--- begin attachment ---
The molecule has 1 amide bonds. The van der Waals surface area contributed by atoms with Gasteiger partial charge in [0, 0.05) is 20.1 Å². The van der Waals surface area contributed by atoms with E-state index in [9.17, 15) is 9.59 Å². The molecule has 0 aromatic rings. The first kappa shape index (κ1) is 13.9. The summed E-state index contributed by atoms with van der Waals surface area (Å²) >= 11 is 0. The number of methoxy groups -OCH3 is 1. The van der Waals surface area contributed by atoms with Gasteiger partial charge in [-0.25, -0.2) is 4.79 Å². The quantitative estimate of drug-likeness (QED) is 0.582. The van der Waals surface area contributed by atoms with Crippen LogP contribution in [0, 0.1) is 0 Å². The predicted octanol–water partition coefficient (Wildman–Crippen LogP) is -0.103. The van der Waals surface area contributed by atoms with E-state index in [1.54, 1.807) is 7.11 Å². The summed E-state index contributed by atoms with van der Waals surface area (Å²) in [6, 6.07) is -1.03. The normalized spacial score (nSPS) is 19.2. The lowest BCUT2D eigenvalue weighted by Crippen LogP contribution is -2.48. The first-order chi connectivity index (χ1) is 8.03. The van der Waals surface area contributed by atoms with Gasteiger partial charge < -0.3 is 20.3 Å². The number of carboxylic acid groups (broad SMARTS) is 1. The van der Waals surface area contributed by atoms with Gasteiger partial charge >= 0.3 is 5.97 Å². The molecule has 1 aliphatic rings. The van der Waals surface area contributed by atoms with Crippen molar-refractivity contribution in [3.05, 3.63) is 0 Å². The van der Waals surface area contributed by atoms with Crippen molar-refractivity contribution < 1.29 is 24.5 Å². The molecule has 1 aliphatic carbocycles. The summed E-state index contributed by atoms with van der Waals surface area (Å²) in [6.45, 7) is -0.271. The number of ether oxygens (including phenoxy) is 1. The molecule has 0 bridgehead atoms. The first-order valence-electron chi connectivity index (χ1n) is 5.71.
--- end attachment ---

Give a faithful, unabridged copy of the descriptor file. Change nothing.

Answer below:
The molecule has 1 amide bonds. The van der Waals surface area contributed by atoms with Gasteiger partial charge in [0, 0.05) is 20.1 Å². The van der Waals surface area contributed by atoms with E-state index in [9.17, 15) is 9.59 Å². The molecule has 0 aromatic rings. The first kappa shape index (κ1) is 13.9. The summed E-state index contributed by atoms with van der Waals surface area (Å²) >= 11 is 0. The number of methoxy groups -OCH3 is 1. The van der Waals surface area contributed by atoms with Gasteiger partial charge in [-0.25, -0.2) is 4.79 Å². The quantitative estimate of drug-likeness (QED) is 0.582. The van der Waals surface area contributed by atoms with Crippen LogP contribution in [0, 0.1) is 0 Å². The predicted octanol–water partition coefficient (Wildman–Crippen LogP) is -0.103. The van der Waals surface area contributed by atoms with E-state index in [1.54, 1.807) is 7.11 Å². The summed E-state index contributed by atoms with van der Waals surface area (Å²) in [6, 6.07) is -1.03. The normalized spacial score (nSPS) is 19.2. The lowest BCUT2D eigenvalue weighted by Crippen LogP contribution is -2.48. The first-order chi connectivity index (χ1) is 8.03. The van der Waals surface area contributed by atoms with Gasteiger partial charge < -0.3 is 20.3 Å². The number of carboxylic acid groups (broad SMARTS) is 1. The van der Waals surface area contributed by atoms with Gasteiger partial charge >= 0.3 is 5.97 Å². The molecule has 1 aliphatic rings. The van der Waals surface area contributed by atoms with Crippen molar-refractivity contribution in [3.05, 3.63) is 0 Å². The van der Waals surface area contributed by atoms with Crippen molar-refractivity contribution < 1.29 is 24.5 Å². The molecule has 1 aliphatic carbocycles. The summed E-state index contributed by atoms with van der Waals surface area (Å²) in [6.45, 7) is -0.271. The number of ether oxygens (including phenoxy) is 1. The molecule has 0 bridgehead atoms. The first-order valence-electron chi connectivity index (χ1n) is 5.71.